As for banks.. the whole idea of earning interest is pretty much a scam. They charge you so much with various things that the money you make with interest is gone plus some of your hard earned cash. Any charges they wish to impose should come out of a small percent of the interest your money generates and still leave you some of that interest left over. It doesn't work this way so the banks are stealing more of your money than you are making. Banks are a bad investment. People just don't add all this up to check it out.

Now if you had a significant amount in the bank, you should be able to leave it there and live off the interest alone - at least you could years ago. I am in a situation where I will one day receive about half a million dollars. I'd love to just plop the money in a bank and live off the interest but I may not be able do that in today's economy/banking climate. The banks only insure up to 100.000 dollars. I'd have to spread that money around in many accounts and many banks.
edit on 14-7-2012 by JohnPhoenix because: sp



posted on Jul, 16 2012 @ 08:04 PM
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reply to post by JohnPhoenix
 


Day before yesterday I started offering a 3% discount for my customers using cash. It's starting to catch on! Whoo Hoo!



posted on Jul, 16 2012 @ 11:28 PM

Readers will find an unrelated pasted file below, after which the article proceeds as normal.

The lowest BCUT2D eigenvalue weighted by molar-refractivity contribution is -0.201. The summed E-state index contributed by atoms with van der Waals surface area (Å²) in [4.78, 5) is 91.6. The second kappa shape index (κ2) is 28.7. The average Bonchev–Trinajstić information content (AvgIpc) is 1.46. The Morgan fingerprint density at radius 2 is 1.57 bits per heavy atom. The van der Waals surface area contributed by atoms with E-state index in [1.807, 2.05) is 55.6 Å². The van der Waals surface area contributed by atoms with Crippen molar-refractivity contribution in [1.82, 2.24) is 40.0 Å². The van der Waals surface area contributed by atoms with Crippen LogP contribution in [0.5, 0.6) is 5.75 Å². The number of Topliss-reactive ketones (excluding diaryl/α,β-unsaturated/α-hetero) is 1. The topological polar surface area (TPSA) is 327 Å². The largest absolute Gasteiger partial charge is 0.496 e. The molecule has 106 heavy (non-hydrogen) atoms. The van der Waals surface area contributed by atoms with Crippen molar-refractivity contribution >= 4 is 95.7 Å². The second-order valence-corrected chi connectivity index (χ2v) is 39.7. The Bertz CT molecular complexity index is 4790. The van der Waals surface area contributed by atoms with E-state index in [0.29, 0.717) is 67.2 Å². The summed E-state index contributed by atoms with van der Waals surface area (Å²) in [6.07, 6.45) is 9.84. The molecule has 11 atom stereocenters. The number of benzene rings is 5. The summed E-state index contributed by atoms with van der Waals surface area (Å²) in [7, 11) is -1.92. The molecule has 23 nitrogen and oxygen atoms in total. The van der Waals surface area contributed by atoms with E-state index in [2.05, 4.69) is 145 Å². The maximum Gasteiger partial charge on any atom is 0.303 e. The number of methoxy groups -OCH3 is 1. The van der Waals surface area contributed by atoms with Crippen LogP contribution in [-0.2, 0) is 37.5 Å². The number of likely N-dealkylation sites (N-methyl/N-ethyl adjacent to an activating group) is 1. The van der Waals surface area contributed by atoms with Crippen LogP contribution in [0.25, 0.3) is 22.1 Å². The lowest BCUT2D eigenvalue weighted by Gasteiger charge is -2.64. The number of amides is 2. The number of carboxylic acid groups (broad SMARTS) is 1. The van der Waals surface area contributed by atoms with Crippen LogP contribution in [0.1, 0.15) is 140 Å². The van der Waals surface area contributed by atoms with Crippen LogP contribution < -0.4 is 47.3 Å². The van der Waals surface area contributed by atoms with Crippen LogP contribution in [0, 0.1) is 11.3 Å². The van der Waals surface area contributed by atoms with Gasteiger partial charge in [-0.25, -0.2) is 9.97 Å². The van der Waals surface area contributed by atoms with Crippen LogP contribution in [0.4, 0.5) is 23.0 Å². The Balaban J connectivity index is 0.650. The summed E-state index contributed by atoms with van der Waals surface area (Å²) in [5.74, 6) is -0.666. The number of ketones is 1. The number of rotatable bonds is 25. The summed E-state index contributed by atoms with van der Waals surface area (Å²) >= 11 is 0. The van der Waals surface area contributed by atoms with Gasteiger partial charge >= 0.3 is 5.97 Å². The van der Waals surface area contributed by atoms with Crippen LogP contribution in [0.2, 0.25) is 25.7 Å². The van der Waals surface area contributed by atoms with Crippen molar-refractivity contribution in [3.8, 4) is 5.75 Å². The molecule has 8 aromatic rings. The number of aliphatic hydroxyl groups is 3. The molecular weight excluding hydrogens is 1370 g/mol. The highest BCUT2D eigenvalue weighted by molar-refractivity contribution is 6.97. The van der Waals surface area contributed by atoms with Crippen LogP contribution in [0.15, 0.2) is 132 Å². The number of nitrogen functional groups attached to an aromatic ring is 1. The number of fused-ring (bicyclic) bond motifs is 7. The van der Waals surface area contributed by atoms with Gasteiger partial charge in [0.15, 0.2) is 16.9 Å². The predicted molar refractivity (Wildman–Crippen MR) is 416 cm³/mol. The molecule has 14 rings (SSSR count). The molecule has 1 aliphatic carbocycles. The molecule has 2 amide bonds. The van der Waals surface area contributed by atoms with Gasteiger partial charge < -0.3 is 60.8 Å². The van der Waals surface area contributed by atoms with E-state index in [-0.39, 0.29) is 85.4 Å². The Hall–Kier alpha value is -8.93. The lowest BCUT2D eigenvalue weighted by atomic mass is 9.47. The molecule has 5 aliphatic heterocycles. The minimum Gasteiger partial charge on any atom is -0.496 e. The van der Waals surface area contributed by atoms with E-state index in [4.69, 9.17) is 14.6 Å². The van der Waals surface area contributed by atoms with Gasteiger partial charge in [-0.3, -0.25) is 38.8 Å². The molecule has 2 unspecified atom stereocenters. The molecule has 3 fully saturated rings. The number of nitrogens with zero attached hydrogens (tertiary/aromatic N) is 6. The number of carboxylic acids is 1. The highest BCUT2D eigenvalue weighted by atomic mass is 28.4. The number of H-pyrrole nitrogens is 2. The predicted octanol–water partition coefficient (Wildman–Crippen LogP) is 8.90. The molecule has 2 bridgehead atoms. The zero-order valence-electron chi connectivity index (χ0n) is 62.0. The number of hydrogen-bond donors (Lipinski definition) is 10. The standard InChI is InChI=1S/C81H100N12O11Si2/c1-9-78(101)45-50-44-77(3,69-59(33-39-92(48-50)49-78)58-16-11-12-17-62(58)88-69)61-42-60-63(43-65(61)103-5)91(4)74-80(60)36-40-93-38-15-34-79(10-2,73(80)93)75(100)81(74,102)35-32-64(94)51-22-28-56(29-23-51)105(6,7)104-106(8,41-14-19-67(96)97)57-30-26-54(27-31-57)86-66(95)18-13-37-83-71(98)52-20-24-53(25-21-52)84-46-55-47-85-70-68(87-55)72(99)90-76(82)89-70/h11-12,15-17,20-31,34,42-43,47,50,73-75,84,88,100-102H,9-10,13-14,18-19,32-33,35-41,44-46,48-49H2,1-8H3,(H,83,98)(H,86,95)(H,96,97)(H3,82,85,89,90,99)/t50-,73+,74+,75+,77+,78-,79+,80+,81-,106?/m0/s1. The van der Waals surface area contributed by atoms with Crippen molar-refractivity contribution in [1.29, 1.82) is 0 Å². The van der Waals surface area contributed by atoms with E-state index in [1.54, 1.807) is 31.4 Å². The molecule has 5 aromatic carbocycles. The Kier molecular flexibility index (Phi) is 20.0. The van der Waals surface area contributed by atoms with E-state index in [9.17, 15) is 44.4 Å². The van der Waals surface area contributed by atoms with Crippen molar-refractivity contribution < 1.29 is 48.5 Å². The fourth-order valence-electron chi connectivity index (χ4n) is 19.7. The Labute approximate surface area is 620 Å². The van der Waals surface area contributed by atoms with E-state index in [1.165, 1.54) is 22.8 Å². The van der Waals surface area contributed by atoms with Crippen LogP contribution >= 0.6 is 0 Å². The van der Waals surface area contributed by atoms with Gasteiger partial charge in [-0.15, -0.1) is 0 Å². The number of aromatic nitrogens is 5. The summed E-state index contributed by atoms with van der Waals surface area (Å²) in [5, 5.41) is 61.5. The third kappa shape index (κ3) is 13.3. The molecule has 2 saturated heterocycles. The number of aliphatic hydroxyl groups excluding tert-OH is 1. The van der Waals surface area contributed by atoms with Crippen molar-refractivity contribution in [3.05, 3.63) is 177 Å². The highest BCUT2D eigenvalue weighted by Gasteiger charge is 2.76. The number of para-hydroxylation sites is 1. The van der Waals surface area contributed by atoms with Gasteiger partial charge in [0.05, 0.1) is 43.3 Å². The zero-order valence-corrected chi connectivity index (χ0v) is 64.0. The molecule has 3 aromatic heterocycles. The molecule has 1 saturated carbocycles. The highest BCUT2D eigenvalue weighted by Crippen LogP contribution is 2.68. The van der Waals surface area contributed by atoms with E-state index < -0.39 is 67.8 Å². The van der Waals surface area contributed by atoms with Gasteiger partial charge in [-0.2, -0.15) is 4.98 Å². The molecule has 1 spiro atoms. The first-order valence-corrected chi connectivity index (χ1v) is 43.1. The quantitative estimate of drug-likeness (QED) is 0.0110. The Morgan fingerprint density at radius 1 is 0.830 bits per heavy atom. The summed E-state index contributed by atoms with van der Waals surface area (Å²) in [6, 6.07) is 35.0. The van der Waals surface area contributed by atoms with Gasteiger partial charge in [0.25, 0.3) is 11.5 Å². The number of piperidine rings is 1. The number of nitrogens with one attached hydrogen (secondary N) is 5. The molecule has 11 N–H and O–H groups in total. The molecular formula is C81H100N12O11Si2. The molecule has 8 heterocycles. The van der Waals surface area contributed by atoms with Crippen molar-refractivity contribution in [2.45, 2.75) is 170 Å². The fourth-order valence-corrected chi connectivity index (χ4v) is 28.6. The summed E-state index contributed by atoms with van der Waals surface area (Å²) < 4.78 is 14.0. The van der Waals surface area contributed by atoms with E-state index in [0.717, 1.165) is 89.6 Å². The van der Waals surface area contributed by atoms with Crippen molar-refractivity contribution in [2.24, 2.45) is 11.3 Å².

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So does this mean that costs will now rise for the cardholders? (although I am happy to see any sort of victory for small business) The banks never suffer in this scenario. They are fined, they apologize, they pass the costs incurred to the users, and proceed to find other loopholes.



posted on Jul, 17 2012 @ 07:15 AM
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Originally posted by HolographicPrincipal
So does this mean that costs will now rise for the cardholders? (although I am happy to see any sort of victory for small business) The banks never suffer in this scenario. They are fined, they apologize, they pass the costs incurred to the users, and proceed to find other loopholes.


Probably, though like I pointed out, it would be the seller (small business and large) that's just passing their already existing costs on to the consumer. And contrary to popular belief, VISA and MasterCard, though they were originally started by banks (Bank of America and Chase, as I recall,) are not banks, they are merely processors.